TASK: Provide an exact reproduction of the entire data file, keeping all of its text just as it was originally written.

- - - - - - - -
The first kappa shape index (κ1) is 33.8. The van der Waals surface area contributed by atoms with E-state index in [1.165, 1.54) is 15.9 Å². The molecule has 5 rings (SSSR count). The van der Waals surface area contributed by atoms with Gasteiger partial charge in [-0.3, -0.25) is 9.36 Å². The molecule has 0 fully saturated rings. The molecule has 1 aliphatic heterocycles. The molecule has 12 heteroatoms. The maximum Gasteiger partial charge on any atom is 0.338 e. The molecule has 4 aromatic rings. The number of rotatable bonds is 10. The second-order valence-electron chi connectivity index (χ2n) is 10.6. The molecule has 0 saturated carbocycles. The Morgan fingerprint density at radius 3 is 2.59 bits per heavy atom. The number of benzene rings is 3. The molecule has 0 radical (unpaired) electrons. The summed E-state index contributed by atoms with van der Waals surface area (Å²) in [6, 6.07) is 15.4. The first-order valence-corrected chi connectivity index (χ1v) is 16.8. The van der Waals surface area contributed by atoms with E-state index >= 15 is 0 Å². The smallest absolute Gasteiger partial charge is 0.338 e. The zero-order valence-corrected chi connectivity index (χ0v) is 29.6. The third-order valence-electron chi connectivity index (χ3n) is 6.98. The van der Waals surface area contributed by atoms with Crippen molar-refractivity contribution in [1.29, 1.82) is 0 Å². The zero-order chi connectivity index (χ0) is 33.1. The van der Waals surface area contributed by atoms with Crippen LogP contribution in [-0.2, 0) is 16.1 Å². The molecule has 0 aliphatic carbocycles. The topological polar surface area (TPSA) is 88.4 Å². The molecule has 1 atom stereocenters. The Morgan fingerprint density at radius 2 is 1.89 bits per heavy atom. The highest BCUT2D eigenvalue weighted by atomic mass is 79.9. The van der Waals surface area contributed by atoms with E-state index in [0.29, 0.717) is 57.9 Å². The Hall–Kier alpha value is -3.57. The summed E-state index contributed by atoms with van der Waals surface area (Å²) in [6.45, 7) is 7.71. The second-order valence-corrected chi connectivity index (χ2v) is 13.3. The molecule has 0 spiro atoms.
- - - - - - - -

The first kappa shape index (κ1) is 33.8. The van der Waals surface area contributed by atoms with E-state index in [1.165, 1.54) is 15.9 Å². The molecule has 5 rings (SSSR count). The van der Waals surface area contributed by atoms with Gasteiger partial charge in [-0.3, -0.25) is 9.36 Å². The molecule has 0 fully saturated rings. The molecule has 1 aliphatic heterocycles. The molecule has 12 heteroatoms. The maximum Gasteiger partial charge on any atom is 0.338 e. The molecule has 4 aromatic rings. The number of rotatable bonds is 10. The second-order valence-electron chi connectivity index (χ2n) is 10.6. The molecule has 0 saturated carbocycles. The Morgan fingerprint density at radius 3 is 2.59 bits per heavy atom. The number of benzene rings is 3. The molecule has 0 radical (unpaired) electrons. The summed E-state index contributed by atoms with van der Waals surface area (Å²) in [6, 6.07) is 15.4. The first-order valence-corrected chi connectivity index (χ1v) is 16.8. The van der Waals surface area contributed by atoms with E-state index >= 15 is 0 Å². The smallest absolute Gasteiger partial charge is 0.338 e. The zero-order valence-corrected chi connectivity index (χ0v) is 29.6. The third-order valence-electron chi connectivity index (χ3n) is 6.98. The van der Waals surface area contributed by atoms with Crippen molar-refractivity contribution in [1.29, 1.82) is 0 Å². The zero-order chi connectivity index (χ0) is 33.1. The van der Waals surface area contributed by atoms with Crippen LogP contribution in [-0.2, 0) is 16.1 Å². The molecule has 0 aliphatic carbocycles. The topological polar surface area (TPSA) is 88.4 Å². The molecule has 1 atom stereocenters. The Morgan fingerprint density at radius 2 is 1.89 bits per heavy atom. The highest BCUT2D eigenvalue weighted by atomic mass is 79.9. The van der Waals surface area contributed by atoms with E-state index in [0.29, 0.717) is 57.9 Å². The Hall–Kier alpha value is -3.57. The summed E-state index contributed by atoms with van der Waals surface area (Å²) in [6.45, 7) is 7.71. The second-order valence-corrected chi connectivity index (χ2v) is 13.3. The molecule has 0 spiro atoms.